Hat in hand: U.S. scientists scramble to support their COVID immunity research

Work at the laboratory for Human Biology Research at Northwestern University in Evanston
FILE PHOTO: A well plate used in the early stages of development of a coronavirus disease (COVID-19) antibody test is seen at the Laboratory for Human Biology Research, Department of Anthropology at Northwestern University in Evanston, Illinois, U.S., April 19, 2020. (Thomas McDade/Handout via REUTERS)


It wasn’t easy to build a COVID-19 antibody test during Illinois’ statewide lockdown.

In April, when a key enzyme couldn’t be delivered to his shuttered laboratory, Northwestern University researcher Thomas McDade hunted for the package across the empty campus near Chicago, finally locating it at a loading dock. To verify the test’s accuracy, the biological anthropologist and his colleague, pharmacologist Alexis Demonbreun, asked friends and family if they’d be willing to spot them some blood. McDade took a sample from his wife over their kitchen table.

The scientists’ goal is to look for people with coronavirus antibodies – proteins that indicate possible immunity – in Chicago-area neighborhoods with vastly different death rates. They want to study why the novel coronavirus is deadlier for some groups, such as African Americans and Latinos.

In early May, the team arrived at a test they believed worked. “All the pieces are in place,” McDade wrote in an email to colleagues on May 20. “All we need now is funding to roll it out.”

Across the United States, academic and regional government researchers have embarked on antibody testing initiatives to determine how the coronavirus is spreading, how deadly it is and who is likely to suffer its worst effects. The results could help return the country to normalcy, scientists say, by revealing who is still susceptible and guiding prevention efforts and lockdown decisions..

Unlike clinicians focused mainly on diagnosing individual patients, these scientists study states, communities and other subgroups. But their jobs are made much harder, they say, in the absence of substantial federal funding, standards and coordination.

“It would be better to have a unified information sharing system, a unified testing strategy, and the resources to execute it everywhere in the country,” said Dr. Joe DeRisi, co-president of the Chan Zuckerberg Biohub, a medical research nonprofit in San Francisco.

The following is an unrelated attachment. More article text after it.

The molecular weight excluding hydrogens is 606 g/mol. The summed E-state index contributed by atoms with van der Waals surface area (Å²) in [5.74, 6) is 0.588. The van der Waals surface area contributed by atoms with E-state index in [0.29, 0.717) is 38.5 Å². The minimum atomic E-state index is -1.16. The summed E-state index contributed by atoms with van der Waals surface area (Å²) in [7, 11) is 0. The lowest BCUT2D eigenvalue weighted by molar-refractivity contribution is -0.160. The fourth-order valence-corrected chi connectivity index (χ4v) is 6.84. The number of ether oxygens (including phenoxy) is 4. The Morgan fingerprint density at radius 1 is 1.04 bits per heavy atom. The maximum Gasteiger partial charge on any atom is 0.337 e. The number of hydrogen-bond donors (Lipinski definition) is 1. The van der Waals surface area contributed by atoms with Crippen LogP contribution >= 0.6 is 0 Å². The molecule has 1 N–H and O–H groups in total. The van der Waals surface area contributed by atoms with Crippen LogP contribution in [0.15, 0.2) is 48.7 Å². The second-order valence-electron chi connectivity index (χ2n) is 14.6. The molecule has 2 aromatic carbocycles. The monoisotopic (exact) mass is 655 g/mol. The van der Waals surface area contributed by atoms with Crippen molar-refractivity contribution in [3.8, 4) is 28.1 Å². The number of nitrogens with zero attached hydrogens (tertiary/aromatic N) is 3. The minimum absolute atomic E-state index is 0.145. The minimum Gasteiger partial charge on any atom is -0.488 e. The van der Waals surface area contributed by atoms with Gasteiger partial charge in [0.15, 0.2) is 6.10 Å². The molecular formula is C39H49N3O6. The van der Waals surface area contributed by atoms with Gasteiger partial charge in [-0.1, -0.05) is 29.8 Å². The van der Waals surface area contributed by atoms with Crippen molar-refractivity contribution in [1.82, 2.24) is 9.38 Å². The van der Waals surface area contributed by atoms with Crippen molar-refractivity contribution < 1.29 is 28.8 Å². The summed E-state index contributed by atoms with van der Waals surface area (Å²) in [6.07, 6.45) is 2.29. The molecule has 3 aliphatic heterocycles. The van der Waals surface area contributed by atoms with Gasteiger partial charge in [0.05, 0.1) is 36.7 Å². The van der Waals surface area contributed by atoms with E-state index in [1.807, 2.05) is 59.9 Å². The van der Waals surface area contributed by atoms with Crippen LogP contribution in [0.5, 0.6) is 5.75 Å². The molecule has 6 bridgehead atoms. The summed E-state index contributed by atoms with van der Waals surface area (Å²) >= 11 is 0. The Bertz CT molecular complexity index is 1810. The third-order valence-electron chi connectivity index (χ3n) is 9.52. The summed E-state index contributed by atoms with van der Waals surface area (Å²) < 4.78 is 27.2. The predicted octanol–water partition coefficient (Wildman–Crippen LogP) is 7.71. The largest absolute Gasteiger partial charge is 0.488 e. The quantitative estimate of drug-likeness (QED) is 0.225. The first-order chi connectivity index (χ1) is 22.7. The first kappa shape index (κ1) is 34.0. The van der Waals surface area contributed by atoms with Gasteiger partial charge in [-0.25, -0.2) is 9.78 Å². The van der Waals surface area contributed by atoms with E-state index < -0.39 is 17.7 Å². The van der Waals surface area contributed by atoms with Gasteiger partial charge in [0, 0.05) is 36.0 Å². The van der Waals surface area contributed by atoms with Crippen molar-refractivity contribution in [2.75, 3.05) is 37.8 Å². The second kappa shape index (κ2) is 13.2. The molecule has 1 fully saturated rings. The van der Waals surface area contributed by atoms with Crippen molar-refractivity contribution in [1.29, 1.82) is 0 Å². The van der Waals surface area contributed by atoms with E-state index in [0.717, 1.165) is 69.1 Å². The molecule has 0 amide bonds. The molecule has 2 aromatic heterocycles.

Instead, the success of coronavirus antibody studies often depends on luck, personal commitment and whatever resources researchers can muster, according to Reuters interviews with more than 20 scientists, public health officials and others.

In a statement, Mia Heck, a spokeswoman for the Department of Health and Human Services, said the administration of President Donald Trump “continues to improve America’s testing capabilities and capacity. As part of these efforts, the Administration is working with diagnostics companies and academic researchers to develop the next generation of tests, testing platforms, and testing protocols. Antibody testing is a particularly important area of ongoing inquiry.”

Of the more than $35 billion allocated by the federal government for COVID-19 testing, relatively little has been earmarked for antibody testing and research. HHS has focused much more on diagnostic testing, which reveals active infections, as opposed to antibody surveillance, which seeks to identify people who have ever been infected with COVID-19, even if they showed no symptoms.

However, $306 million of the federal money has been set aside for the National Cancer Institute to expand antibody testing capacity and fund research projects, according to a public presentation last month by Dr. Dinah Singer, the institute’s deputy director of scientific strategy and development. The institute will award money to private-sector clinical researchers and academic institutions, creating a coordinating center for sharing resources and data.

The U.S. Centers for Disease Control and Prevention, which is overseen by HHS, plans to test for antibodies in 325,000 samples from blood donors in 25 major metropolitan regions over 18 months, beginning this summer.


So far, large-scale blood antibody tests, both by academic researchers and local or state governments, indicate that most people remain vulnerable to coronavirus infection. But results vary – sometimes widely.

Researchers at Massachusetts General Hospital in Boston did one study based on a street corner in a Chelsea, Massachusetts, neighborhood with high COVID-19 hospitalization rates, finding that 31.5% of people had antibodies. In another study across several Boston neighborhoods, the same researchers found 10%.